- Once a child has reached the age of Chinuch (5 or 6) the parents should train him in hearing havdalah 
Havdalah in Davening
- See the Atta Chonantanu page.
- If Motzei Shabbat is a Yom Tov, in middle of Atta Bechartanu, one should insert VeTodiyanu in place of Atta Chonantanu. 
The Order of Havdalah
- The order of the Brachot of Havdalah is Yayin (Hagefen), Besamim, Ner (Meorei HaEsh), Havdalah (Hamavdil). 
- The custom is to add several pesukim prior to Havdalah for a good sign. For the full Ashkenazic text see here. For the full Sephardic text see here. 
- If the cup of havdalah falls and spills out completely they should get a new cup of wine and recite a new hagefen. If they already got involved in another activity (hesech hadaat) they need to recite havdalah again. 
Havdalah recited by the cantor
- The cantor recites Havdalah in the synagogue on behalf of those who have no wine or who will not recite Havdalah for himself in his home. Whoever wishes to can listen to the cantor’s Havdalah in the synagogue and fulfill his obligation, even thought the listener is not holding a cup of wine. It is a widespread minhag ion our times for the cantor to recite Havdalah in synagogue, and there is no need to protest the custom. It should be made clear to the congregation, however, that everyone must recite Havdalah at home on behalf of his family members who have not heard it in the synagogue, even though he himself did hear it.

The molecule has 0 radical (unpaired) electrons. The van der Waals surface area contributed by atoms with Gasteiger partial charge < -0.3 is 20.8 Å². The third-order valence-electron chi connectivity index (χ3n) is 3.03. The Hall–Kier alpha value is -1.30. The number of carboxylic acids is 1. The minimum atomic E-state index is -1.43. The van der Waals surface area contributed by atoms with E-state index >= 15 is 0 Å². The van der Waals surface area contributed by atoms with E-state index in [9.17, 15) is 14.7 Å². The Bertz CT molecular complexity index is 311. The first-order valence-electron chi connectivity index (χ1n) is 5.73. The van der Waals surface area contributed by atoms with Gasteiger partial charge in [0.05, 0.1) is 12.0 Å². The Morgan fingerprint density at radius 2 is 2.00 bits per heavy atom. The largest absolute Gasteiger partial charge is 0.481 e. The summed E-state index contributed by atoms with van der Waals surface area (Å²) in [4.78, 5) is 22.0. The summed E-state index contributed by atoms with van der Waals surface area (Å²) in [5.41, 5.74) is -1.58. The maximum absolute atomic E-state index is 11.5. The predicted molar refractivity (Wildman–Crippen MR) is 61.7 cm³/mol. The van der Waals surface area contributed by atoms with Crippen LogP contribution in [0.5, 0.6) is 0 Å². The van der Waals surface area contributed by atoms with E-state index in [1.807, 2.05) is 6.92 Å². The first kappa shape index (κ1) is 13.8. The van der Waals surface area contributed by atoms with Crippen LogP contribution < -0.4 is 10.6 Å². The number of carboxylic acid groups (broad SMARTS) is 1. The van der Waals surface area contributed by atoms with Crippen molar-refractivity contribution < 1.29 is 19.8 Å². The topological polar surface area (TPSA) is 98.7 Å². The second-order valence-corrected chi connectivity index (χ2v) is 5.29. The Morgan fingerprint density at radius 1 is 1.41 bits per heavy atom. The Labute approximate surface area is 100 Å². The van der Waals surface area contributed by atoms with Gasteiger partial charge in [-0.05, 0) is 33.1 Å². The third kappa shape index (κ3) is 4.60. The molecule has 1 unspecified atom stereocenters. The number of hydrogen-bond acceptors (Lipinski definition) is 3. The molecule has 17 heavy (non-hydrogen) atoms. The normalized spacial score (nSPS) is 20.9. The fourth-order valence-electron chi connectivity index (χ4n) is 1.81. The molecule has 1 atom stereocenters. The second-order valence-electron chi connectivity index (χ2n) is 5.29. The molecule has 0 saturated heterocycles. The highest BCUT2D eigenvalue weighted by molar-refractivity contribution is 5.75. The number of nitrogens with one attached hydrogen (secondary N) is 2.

- The cantor must sit down when he recites Havdalah in the synagogue, and all those of he congregation who wish to fulfill their obligation by listening to him must sit while he recites it. 
- The opinion of the Geonim is that whoever recites Kiddush or Havdalah must drink at least melo lugmav of the wine, and if he does not he has not fulfilled his obligation of Kiddush or of Havdalah . This opinion should be followed in practice, and therefore the person who is chosen to recite Havdalah in the synagogue must be someone who will be able to drink melo lugmav. If the only person capable of reciting Havdalah is someone who cannot drink that much wine, then he should recite Havdalah , taste a sip of the wine, and then give it to another person who can drink melo lugmav. He should inform that person beforehand that he should have in mind when listening to the blessing of boreh peri hagefen that he will drink from the cup afterward.